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Do I have a right to set off one adjudication decision against another?

Do I have a right to set off one adjudication decision against another?

Do I have a right to set off one adjudication decision against another?

When parties to a construction contract are in disagreement over the value of works, it is not unusual for a number of separate disputes to arise throughout the duration of the contract, and for numerous adjudications to be commenced to determine those disputes. A question that can then arise is whether a party can seek to set off sums in its favour in one adjudication, to counter a decision that has been reached against it in another adjudication.

The recent case of ) provides further indication from the Courts that setting off adjudication decisions in this way is only available in limited, specific circumstances.

Background to the matter

ISG was the main contractor on a project referred to by the parties as ‘Project Barberry’. ISG sub-contracted FK in relation to roofing and cladding works.

Adjudication proceedings were bought by FK when ISG failed to make payment in respect of an FK application for payment on Project Barberry. The adjudicator, Mr Wood determined that ISG was to pay FK £1,691,679.94 (‘the Wood Decision’). ISG did not comply with the Wood Decision and so FK commenced enforcement proceedings.

Prior to the Wood Decision, there were three adjudication decisions concerning the parties in relation to Project Barberry. In addition to that, the parties were engaged on another project referred to as ‘Project Triathlon’, whereby there were a further three adjudication decisions concerning the parties.

In these proceedings, ISG invited the Court to exercise its discretion and order a set-off of the gross valuation of FK’s works in an earlier adjudication decision regarding Project Barberry (‘the Molloy Decision’), and/or the net sum due to ISG from FK following the decisions concerning Project Triathlon (‘the Triathlon Decisions’), against the sum arrived at in the Wood Decision.

The test applied by the Court

The Judge applied the guidance as laid down by Akenhead J in HS Works Limited v Enterprise Managed Services Limited [2009] EWHC 729 (TCC), which provided that the following steps must be taken before it can be considered that a party is permitted to set off one adjudication decision against another:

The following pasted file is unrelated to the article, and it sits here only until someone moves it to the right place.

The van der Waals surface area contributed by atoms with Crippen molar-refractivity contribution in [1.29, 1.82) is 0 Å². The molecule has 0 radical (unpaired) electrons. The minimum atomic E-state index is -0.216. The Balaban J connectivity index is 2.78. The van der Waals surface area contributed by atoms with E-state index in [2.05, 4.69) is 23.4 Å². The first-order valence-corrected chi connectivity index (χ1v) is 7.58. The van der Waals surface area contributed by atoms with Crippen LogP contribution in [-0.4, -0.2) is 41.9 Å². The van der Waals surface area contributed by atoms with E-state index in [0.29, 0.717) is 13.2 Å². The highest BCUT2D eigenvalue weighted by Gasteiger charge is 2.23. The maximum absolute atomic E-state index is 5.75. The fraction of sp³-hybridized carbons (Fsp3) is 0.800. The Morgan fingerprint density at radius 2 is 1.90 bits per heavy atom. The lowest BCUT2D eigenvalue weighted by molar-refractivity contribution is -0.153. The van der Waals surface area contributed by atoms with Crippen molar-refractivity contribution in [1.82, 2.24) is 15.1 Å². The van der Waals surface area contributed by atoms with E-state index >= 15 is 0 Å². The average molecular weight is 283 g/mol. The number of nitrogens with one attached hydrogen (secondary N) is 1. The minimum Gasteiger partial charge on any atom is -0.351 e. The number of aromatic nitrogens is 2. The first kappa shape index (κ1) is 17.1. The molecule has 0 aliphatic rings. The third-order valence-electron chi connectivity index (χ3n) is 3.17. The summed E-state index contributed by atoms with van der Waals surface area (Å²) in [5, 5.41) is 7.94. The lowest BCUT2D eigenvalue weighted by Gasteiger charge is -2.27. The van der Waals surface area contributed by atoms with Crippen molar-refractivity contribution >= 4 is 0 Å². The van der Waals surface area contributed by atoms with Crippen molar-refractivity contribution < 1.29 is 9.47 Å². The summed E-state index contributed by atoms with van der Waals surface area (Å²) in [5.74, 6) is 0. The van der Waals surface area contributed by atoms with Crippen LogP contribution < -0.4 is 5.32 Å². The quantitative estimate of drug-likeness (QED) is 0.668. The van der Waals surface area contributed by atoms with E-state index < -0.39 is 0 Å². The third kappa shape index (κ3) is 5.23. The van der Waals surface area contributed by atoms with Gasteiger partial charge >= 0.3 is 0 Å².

• Step 1: It is necessary to determine at the time when the Court is considering the issue whether both decisions are valid. If not, or if this cannot be determined, then it is unnecessary to consider the subsequent steps.
  • Step 2: If the adjudication decisions are valid then it is necessary to consider if they are all capable of being enforced / given effect to. If a decision is not so capable, the question of set off does not arise.
  • Step 3: If it is clear that the decisions are capable of enforcement then the Court should enforce / give effect to them, provided that separate proceedings have been brought by each party to enforce each decision. The Court has no reason to favour one party if each has a valid, enforceable decision in its favour.
  • Step 4: How each decision is enforced is a matter for the Court. It may be wholly inappropriate to permit a set-off of a second financial decision in circumstances where the first decision was predicated upon a basis that there could be no set-off.

The Court’s decision

In applying the above steps, the Court considered that this was not an appropriate case to order any set off. The Molloy Decision and the Triathlon Decisions fell at the first hurdle in that the Court could not determine whether they were valid or enforceable. Only the Wood Decision had been brought before the Court to invite enforcement and so it was unable to give effect to the earlier adjudication decisions which were not yet deemed enforceable. The Court awarded summary judgment in FK’s favour in the sum of the Wood Decision.

Interestingly, with the Court deciding that the Triathlon Decisions were not enforceable, the point remains open to be determined by the Courts as to whether a set-off complying with the HS Works guidance would be valid if it arose from adjudication decisions concerning different construction contracts.

Speak to our specialist Construction and Engineering lawyers

If you have any questions about this blog, please speak to one of our construction team on 03456 381381 or email construction@ibblaw.co.uk.

Alternatively, contact Samantha Beasley on 01895 207283 or Samantha.Beasley@ibblaw.co.uk.